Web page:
The second issue related to slaves and free. Within the church there was to be no distinction between master and servant — each was equal at the foot of the Cross. However, as an accommodation to culture and to prevent massive social upheaval and persecution of believers — slave and free — the full-scale liberation of slaves was not advocated.
Slaves were to be obedient to their masters (Ephesians 6:5-8; Colossians 3:22-25; Titus 2:9-10; 1 Peter 2:18-20), even more so to their believing owners (1 Timothy 6:1-2). Surely no one now would advocate the foregoing texts as an argument for slavery today. We recognize these texts as interim until the full force of Galatians 3:28 could be applied.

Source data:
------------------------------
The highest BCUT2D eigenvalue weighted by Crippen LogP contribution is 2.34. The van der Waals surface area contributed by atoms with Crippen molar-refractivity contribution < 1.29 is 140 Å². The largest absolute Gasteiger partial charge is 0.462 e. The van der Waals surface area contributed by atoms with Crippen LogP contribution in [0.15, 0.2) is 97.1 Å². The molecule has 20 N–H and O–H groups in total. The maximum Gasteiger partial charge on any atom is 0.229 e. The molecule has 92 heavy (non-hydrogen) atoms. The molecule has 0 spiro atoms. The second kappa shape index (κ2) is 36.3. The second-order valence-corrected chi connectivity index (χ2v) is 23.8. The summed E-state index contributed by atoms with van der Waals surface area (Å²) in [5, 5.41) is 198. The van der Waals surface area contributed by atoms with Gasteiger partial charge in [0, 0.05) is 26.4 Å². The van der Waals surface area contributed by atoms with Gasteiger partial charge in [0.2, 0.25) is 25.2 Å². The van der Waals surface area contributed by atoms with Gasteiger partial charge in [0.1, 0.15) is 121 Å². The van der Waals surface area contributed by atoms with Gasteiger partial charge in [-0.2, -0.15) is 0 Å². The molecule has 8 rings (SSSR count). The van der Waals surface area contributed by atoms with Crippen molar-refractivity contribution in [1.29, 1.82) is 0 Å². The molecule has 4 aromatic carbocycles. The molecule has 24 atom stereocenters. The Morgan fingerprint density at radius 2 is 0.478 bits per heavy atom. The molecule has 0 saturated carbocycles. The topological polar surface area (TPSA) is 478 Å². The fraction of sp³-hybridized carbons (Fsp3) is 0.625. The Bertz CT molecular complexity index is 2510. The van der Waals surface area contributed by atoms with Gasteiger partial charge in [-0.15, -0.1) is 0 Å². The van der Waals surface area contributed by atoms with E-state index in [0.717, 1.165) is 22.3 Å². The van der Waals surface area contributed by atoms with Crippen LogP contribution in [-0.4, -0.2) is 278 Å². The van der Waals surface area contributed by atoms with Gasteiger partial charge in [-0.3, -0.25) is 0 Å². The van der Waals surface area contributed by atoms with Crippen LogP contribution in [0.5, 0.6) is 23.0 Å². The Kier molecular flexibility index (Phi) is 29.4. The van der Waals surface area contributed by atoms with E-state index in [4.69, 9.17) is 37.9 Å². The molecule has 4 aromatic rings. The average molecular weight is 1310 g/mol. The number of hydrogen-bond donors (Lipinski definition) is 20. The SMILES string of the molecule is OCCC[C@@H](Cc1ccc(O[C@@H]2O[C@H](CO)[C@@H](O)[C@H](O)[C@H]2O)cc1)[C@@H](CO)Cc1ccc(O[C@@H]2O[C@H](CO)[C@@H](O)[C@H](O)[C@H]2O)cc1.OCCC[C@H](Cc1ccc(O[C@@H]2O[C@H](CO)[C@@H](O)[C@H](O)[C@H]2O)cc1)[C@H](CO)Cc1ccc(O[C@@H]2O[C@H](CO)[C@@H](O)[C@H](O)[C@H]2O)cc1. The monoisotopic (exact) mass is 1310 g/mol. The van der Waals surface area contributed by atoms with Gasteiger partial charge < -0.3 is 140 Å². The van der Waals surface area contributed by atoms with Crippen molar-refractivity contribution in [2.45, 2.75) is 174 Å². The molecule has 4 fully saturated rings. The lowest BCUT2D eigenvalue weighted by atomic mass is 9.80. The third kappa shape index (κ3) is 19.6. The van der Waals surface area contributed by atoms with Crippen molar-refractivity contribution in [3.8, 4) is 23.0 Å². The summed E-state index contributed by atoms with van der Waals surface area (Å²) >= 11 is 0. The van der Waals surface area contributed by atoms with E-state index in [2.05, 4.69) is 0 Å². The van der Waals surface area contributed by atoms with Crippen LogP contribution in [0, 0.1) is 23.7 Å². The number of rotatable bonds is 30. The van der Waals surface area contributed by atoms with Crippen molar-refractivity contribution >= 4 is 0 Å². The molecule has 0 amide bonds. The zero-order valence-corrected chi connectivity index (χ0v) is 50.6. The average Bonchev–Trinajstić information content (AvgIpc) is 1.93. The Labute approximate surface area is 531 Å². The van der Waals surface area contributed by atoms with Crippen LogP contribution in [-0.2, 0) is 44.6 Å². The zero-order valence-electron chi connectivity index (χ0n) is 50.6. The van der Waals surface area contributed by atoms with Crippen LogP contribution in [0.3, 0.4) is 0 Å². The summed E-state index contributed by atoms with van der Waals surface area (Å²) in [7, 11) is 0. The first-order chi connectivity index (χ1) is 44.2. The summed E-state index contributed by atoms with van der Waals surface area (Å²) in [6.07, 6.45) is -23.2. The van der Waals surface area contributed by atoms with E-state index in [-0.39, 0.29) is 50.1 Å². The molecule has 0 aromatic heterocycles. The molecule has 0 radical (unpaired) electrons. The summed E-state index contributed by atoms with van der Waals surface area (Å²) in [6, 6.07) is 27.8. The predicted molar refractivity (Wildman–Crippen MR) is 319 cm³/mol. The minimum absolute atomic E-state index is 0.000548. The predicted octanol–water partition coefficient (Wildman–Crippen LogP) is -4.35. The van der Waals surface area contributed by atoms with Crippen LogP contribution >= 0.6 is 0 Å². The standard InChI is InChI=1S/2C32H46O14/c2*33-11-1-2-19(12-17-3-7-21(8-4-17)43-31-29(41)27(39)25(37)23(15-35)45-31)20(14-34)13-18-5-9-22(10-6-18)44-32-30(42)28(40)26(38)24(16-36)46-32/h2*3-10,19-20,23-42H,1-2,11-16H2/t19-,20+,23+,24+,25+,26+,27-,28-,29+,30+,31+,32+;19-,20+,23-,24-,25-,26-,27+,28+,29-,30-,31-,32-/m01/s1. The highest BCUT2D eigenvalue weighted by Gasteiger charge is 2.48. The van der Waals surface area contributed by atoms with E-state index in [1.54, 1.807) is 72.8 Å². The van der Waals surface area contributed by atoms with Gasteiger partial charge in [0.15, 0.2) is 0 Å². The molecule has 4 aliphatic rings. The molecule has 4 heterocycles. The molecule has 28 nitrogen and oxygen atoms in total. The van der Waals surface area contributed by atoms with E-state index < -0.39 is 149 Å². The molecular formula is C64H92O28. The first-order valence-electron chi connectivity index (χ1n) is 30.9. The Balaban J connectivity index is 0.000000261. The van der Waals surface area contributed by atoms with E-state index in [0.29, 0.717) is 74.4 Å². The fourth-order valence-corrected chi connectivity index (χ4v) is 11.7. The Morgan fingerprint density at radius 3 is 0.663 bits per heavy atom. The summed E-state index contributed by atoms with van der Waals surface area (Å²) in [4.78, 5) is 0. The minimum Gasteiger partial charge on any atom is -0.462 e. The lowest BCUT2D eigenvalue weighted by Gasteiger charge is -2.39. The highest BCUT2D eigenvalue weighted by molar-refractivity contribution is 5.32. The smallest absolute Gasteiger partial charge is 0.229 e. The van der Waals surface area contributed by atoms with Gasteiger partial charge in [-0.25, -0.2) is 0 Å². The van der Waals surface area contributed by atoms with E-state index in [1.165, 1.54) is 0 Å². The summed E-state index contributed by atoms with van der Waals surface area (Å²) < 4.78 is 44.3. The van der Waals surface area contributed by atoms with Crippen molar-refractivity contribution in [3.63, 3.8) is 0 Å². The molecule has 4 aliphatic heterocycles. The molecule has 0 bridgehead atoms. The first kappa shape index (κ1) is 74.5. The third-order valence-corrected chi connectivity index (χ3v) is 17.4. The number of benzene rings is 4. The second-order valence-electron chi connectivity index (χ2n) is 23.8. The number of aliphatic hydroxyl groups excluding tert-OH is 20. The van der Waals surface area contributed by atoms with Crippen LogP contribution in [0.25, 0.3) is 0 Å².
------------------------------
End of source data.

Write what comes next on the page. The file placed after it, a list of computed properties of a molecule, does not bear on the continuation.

The gospel is like tree roots growing underneath the sidewalk. Sooner or later, the liberating power of the gospel — for Gentiles, slaves, and women — breaks through the repressive concrete of cultural mores and norms that discriminate and oppress.
The third issue of Galatians 3:28 relates to “nor is there male and female, for you are all one in Christ Jesus.” Our evangelical friends who are opposed to the ordination of women or women as pastors agree with us that Galatians 3:28 clearly makes salvation available without distinction to each of the three groupings listed by Paul. They agree with us over the status issues of Gentiles and slaves.